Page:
This page is now divided into two sections:
- My overall race times from 1997-Present Day
- An analysis/summary of my race times from 1997-2010 (This was originally written/published on February 26, 2012 when the blog was launched)
Overall Race Times 1997-Present Day
Race Times Analysis/Summary-1997-2010
I suspect no one is really interested in reading 20 years of my race times. And even if people were interested, I only have race times documented since 1997—that’s six years of races for which I have no idea what I exactly ran or what my times were. I all I really know is that during those times I ran 5Ks, 10Ks, and 15Ks.
So I pulled together a summary chart of my 5K, 10K, 15K, 25K, half-marathon, and marathon times since 1997. I’ve selected my first, best, worst, and most recent times. Sometimes these are all different times and sometimes these are the same, i.e., my first time was also my best time. The postings for the 25K, half marathon, and marathon times are in fact the actual first, best, and worst times and are labeled as such. Because I have no records of races from 1991-1996, the first, best, and worst times for the 5K, 10K, and 15K races are only the ones that I know about. I know none of those are my first races and I suspect some of the undocumented times could have been both better and worse.
So what’s the point of all of this? Is there anything to be gleaned? I think so. I think there are two main things to take away:
1) Generally speaking, younger people can run faster. I say generally, because youth has its advantages; however, training, effort, willingness, and desire also play a big part. I am a better runner now than I used to be 20 years ago, which doesn’t necessarily mean I am faster. I think if I could take the training, effort, and willingness of my 40s and apply it to my 20s and 30s, my race times would have been much, much faster. So while youth isn’t everything, there is a HUGE reality to the fact that youth has the advantage of capacity, NOT capability.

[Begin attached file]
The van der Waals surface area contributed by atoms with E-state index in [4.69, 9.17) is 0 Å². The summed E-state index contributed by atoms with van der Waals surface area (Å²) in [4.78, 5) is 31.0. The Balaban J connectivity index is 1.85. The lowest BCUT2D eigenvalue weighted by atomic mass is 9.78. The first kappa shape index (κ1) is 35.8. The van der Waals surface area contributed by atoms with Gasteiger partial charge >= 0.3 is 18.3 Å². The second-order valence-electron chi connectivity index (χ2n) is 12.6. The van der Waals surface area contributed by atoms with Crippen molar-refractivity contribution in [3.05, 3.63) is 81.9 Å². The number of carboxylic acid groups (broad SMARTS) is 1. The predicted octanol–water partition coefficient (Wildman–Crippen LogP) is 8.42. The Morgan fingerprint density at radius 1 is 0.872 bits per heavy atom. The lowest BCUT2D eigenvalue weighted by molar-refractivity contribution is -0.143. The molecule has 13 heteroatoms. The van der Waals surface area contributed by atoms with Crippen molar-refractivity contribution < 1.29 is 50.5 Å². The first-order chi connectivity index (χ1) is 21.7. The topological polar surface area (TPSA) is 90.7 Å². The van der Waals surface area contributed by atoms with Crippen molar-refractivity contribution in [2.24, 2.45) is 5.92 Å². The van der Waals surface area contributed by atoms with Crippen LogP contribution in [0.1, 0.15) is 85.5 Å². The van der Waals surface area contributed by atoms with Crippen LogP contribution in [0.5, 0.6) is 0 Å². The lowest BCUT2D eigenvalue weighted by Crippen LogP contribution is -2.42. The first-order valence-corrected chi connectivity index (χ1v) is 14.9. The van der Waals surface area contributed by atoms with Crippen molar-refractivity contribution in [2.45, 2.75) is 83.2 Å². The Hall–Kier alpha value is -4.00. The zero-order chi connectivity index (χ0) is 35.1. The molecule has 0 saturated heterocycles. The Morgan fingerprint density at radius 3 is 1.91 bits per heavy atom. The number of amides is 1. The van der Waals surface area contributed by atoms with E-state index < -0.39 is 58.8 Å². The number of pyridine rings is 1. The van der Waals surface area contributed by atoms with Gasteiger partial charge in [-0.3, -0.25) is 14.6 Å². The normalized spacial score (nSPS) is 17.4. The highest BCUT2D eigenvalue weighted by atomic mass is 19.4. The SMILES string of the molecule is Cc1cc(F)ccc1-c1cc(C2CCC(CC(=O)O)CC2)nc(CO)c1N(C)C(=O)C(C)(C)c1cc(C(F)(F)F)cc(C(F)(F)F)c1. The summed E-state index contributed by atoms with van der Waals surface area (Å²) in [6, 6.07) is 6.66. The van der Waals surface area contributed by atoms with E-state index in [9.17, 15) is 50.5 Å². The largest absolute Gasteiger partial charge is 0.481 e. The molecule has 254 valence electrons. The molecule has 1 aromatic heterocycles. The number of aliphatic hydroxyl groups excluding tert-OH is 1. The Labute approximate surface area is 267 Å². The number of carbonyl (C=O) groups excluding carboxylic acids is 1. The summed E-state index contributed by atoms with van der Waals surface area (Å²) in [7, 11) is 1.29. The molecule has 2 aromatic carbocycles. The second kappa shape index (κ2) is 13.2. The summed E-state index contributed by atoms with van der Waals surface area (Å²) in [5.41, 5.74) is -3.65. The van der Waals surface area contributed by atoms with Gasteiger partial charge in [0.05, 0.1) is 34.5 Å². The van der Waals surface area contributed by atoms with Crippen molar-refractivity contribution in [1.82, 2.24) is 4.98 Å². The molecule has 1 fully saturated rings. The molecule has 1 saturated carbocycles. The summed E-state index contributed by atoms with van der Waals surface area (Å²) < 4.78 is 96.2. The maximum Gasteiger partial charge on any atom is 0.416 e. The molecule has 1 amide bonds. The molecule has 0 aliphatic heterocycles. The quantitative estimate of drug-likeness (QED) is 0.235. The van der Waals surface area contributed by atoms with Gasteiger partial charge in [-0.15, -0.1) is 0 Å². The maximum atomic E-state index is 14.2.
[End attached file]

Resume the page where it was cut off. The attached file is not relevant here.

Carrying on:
2) Regardless of age, hard work, training, and race experience pays off. If you look at my most recent times for the 5K, 10K, and 25K races, they are not my best times, but they are better, by significant times, than my worst times in each of those distances. AND, in each of the cases I’m about 8 years older. Now, in each of those races, my most recent time pace is about a minute longer than my best time pace; and I am pretty much significantly younger for those best pace times. In the case of the 5K, by 12 years; 10K-8 years; and 25K-14 years. So while my best times I believe support my theory above in item #1, I think my most recent times prove my second theory—regardless of age, hard work, training, and race experience pays off and can and will make you a better runner. And let me wrap by saying a few things about race experience. To me, race experience is two-fold: 1) You’ve logged the miles on the road during the race; but I almost think the second item is more important 2) You know what it’s like to run a race. Going out and running a fast 10K time is different then running a fast 10K time in a race. It is pretty difficult to simulate race conditions during a training run. And that knowledge and memory of training for, eating for, sleeping for, and then getting up early and running that race is really important. And that only comes with time, which can only come with age.